Wine lovers have believed in the greatness of Burgundy’s terroir for centuries, but on July 4 it won more official recognition. The United Nations Educational, Scientific and Cultural Organization (UNESCO) recognized the region’s 2,000-year history and cultural heritage by adding the climats of the Côte de Nuits and Côte de Beaune to its list of World Heritage sites.
"I was in the room with a few members of my team and the French Ambassador when the Committee debated the [selection] and unanimously decided that our application was not only legitimate but long overdue," Domaine de la Romanée-Conti co-proprietor Aubert de Villaine told Wine Spectator. "It was an intense moment, so intense that I don’t think I have lived or shall live another one of that kind in my life." De Villaine spearheaded a group that lobbied for UNESCO status for more than eight years.
“We are delighted by the decision, which reflects eight years of hard work, raising awareness and mobilizing communities,” Claude Chevalier, president of the Bureau Interprofessionnel des Vins de Bourgogne, told Wine Spectator. “It’s the result of several centuries of work on the terroir and with the wine, a system invented by Cistercian monks and maintained since then by the people who work in the wine industry.”
UNESCO recognized Champagne too, voting to add the region's hillside vineyards, houses and cellars to its list, also in the “Living Cultural Landscapes” category. "Inclusion is a form of recognition but also a responsibility," said Pierre Cheval, president of the Association Paysages du Champagne, in a statement. "We are duty-bound to preserve and maintain this landscape, know-how and heritage so that we can pass it on to future generations. We have a date with history, our very own history!”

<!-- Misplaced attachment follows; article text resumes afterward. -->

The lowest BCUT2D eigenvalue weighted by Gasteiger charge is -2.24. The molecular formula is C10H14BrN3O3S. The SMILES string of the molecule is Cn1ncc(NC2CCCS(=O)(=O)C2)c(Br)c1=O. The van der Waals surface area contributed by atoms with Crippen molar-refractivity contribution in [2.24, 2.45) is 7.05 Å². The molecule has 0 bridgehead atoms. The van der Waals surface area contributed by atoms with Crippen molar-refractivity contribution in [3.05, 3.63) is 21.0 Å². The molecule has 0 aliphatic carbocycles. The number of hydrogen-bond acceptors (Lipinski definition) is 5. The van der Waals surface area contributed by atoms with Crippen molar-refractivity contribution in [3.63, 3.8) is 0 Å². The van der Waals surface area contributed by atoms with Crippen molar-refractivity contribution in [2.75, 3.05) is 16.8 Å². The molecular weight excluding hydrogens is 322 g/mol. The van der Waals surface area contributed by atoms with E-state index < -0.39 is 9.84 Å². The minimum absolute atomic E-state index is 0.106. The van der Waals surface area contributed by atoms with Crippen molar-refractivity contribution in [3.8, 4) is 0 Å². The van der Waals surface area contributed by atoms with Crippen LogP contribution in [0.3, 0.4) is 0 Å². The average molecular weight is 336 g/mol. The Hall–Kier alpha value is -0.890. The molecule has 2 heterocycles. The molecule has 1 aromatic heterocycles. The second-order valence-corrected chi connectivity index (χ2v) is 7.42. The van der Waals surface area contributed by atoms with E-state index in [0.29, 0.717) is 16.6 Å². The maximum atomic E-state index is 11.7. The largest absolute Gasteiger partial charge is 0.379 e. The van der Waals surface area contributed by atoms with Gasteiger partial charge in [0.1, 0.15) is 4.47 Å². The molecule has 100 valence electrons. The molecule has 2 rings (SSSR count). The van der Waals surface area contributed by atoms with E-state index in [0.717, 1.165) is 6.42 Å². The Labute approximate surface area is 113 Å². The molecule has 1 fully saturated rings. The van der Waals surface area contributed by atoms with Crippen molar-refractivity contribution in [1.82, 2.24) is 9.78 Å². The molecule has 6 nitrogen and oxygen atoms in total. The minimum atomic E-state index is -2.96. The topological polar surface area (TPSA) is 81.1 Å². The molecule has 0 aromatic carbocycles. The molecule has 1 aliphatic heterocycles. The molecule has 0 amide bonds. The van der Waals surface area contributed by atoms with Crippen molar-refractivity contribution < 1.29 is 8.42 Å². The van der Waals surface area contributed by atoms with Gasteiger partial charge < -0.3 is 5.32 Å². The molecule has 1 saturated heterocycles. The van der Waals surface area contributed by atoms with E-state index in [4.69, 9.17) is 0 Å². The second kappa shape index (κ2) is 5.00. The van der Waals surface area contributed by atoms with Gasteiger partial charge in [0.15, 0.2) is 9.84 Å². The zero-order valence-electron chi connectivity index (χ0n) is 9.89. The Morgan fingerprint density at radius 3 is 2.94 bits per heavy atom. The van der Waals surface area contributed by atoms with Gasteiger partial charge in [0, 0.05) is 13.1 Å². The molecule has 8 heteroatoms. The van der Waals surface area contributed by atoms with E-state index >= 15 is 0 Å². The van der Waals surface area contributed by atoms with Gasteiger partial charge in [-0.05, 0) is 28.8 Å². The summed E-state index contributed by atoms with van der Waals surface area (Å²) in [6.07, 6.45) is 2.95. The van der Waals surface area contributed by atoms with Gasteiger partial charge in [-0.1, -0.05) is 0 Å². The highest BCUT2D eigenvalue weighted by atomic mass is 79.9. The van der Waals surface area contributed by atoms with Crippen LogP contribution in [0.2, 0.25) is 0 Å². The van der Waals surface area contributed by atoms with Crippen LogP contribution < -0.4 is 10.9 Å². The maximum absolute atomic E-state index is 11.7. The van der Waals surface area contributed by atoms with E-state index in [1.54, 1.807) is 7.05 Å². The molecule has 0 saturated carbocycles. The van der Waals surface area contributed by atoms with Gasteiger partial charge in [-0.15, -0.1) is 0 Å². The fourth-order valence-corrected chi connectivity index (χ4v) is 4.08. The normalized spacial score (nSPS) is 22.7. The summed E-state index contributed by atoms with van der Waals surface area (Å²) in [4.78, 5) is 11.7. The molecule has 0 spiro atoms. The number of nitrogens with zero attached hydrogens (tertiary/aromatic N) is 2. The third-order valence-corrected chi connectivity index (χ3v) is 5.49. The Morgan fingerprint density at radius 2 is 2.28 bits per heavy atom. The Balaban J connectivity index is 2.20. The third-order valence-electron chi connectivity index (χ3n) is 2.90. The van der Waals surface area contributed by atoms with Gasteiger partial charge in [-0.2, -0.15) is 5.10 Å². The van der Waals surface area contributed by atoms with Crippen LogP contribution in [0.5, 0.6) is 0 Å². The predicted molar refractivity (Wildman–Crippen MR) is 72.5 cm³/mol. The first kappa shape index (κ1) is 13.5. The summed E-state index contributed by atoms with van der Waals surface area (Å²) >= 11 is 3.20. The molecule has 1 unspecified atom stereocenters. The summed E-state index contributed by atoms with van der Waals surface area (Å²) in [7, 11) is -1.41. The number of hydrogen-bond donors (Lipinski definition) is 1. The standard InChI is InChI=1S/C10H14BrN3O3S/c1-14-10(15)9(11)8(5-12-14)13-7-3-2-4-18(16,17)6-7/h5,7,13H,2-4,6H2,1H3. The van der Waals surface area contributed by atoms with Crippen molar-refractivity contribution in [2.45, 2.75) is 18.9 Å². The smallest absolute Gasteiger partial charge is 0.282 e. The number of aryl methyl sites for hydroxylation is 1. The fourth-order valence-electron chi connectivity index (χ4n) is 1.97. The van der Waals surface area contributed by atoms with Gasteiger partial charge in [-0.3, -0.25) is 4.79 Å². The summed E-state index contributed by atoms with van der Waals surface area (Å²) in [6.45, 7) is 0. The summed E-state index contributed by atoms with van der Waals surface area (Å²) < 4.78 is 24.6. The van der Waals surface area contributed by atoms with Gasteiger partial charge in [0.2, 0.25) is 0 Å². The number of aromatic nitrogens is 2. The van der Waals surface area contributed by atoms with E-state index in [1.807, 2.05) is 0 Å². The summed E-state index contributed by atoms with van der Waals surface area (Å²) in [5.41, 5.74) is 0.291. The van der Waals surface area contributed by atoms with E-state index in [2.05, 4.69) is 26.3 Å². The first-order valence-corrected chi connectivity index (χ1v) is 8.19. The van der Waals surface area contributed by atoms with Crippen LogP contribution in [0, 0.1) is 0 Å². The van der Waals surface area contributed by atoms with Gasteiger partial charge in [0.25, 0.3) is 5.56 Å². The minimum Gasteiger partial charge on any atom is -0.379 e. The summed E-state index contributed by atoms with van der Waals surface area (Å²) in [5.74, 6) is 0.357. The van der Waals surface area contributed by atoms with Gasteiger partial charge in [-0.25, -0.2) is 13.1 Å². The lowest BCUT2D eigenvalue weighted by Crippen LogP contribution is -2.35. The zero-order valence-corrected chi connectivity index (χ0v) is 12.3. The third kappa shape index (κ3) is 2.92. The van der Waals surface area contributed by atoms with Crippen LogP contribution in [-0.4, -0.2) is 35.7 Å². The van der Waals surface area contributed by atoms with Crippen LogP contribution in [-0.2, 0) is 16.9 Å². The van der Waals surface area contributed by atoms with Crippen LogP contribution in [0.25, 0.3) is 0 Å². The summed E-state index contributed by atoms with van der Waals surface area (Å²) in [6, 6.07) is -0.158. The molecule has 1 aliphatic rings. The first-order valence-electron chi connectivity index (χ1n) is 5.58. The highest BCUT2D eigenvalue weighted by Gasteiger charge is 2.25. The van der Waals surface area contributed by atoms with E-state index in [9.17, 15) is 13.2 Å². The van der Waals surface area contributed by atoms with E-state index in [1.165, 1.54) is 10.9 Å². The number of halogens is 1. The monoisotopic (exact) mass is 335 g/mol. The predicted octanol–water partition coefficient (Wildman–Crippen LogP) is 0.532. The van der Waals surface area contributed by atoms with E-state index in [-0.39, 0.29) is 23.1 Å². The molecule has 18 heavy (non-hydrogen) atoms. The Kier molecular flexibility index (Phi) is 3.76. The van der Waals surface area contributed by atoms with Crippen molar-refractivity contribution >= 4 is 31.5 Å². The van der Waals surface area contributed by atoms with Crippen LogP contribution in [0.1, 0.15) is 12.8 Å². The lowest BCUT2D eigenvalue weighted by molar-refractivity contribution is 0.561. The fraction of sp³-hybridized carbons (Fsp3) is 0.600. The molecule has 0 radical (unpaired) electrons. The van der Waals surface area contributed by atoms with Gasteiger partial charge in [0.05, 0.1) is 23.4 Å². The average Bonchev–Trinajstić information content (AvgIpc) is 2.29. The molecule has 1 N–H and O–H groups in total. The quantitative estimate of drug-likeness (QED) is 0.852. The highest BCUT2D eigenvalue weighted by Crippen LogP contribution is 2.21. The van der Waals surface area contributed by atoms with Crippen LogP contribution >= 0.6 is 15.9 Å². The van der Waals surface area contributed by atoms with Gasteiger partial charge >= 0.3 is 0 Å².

While eight years seems a long wait, the average application time for an approved site is 10 years. There are several steps involved: First was earning a place on a short list of proposed French sites. After three years of research by a committee made up of 36 geologists, historians, climatologists, linguists, sociologists, biologists and agricultural engineers, a 600-page dossier was submitted to the French ministries of Culture and Ecology. That dossier was selected and submitted to UNESCO in January 2014.
What is the practical impact of UNESCO status? "The recognition means that the Côte d’Or will be much better armed to defend its heritage," said de Villaine. "First, because the vignerons will have a better awareness that they are the guardians of a precious territory; second, because there will be more tools to protect its [historic features], for instance walls or vineyards huts—all these very humble attributes that are an important part of the culture of Burgundy."
“It will motivate people to preserve the winegrowing region and its landscapes as they are, and even to enhance them further," added Chevalier. "This decision will inspire people to respect the land under their care even more, in order to share it with future generations."
Visitors to the Côte d'Or may sense a more immediate effect. “It will no doubt have an impact on the number of tourists visiting our region," said Chevalier. "It will introduce visitors, whose knowledge is often limited, to the wines and landscapes of the Bourgogne region in an entertaining way through the climats, which represent our DNA.”